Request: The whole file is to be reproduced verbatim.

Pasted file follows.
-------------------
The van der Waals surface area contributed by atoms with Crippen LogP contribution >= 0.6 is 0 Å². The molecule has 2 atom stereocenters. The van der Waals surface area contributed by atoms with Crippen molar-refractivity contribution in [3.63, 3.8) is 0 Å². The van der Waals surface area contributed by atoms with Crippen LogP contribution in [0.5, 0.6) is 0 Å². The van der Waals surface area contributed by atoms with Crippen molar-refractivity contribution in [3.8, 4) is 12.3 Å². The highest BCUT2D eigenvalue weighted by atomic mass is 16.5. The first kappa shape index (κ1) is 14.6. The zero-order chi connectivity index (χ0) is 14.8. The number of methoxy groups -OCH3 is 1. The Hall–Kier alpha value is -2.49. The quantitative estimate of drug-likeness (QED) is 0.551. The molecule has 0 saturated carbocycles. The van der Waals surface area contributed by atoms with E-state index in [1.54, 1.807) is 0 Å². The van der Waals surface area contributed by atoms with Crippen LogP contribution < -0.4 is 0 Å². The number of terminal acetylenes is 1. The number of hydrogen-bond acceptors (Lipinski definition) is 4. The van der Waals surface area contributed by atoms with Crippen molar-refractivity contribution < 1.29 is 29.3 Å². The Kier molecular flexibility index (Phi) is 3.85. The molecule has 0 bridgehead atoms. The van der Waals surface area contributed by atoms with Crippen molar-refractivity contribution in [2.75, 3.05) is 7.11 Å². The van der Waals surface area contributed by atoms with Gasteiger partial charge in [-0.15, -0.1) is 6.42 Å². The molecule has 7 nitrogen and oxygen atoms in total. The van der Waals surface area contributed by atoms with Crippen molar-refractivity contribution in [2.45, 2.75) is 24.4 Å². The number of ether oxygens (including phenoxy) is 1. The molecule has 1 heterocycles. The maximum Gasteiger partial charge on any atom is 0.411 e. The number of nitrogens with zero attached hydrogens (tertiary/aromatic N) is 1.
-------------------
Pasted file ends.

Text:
The van der Waals surface area contributed by atoms with Crippen LogP contribution >= 0.6 is 0 Å². The molecule has 2 atom stereocenters. The van der Waals surface area contributed by atoms with Crippen molar-refractivity contribution in [3.63, 3.8) is 0 Å². The van der Waals surface area contributed by atoms with Crippen LogP contribution in [0.5, 0.6) is 0 Å². The van der Waals surface area contributed by atoms with Crippen molar-refractivity contribution in [3.8, 4) is 12.3 Å². The highest BCUT2D eigenvalue weighted by atomic mass is 16.5. The first kappa shape index (κ1) is 14.6. The zero-order chi connectivity index (χ0) is 14.8. The number of methoxy groups -OCH3 is 1. The Hall–Kier alpha value is -2.49. The quantitative estimate of drug-likeness (QED) is 0.551. The molecule has 0 saturated carbocycles. The van der Waals surface area contributed by atoms with E-state index in [1.54, 1.807) is 0 Å². The van der Waals surface area contributed by atoms with Crippen LogP contribution < -0.4 is 0 Å². The number of terminal acetylenes is 1. The number of hydrogen-bond acceptors (Lipinski definition) is 4. The van der Waals surface area contributed by atoms with Crippen molar-refractivity contribution < 1.29 is 29.3 Å². The Kier molecular flexibility index (Phi) is 3.85. The molecule has 0 bridgehead atoms. The van der Waals surface area contributed by atoms with Crippen molar-refractivity contribution in [2.75, 3.05) is 7.11 Å². The van der Waals surface area contributed by atoms with Gasteiger partial charge in [-0.15, -0.1) is 6.42 Å². The molecule has 7 nitrogen and oxygen atoms in total. The van der Waals surface area contributed by atoms with Crippen molar-refractivity contribution in [2.45, 2.75) is 24.4 Å². The number of ether oxygens (including phenoxy) is 1. The molecule has 1 heterocycles. The maximum Gasteiger partial charge on any atom is 0.411 e. The number of nitrogens with zero attached hydrogens (tertiary/aromatic N) is 1.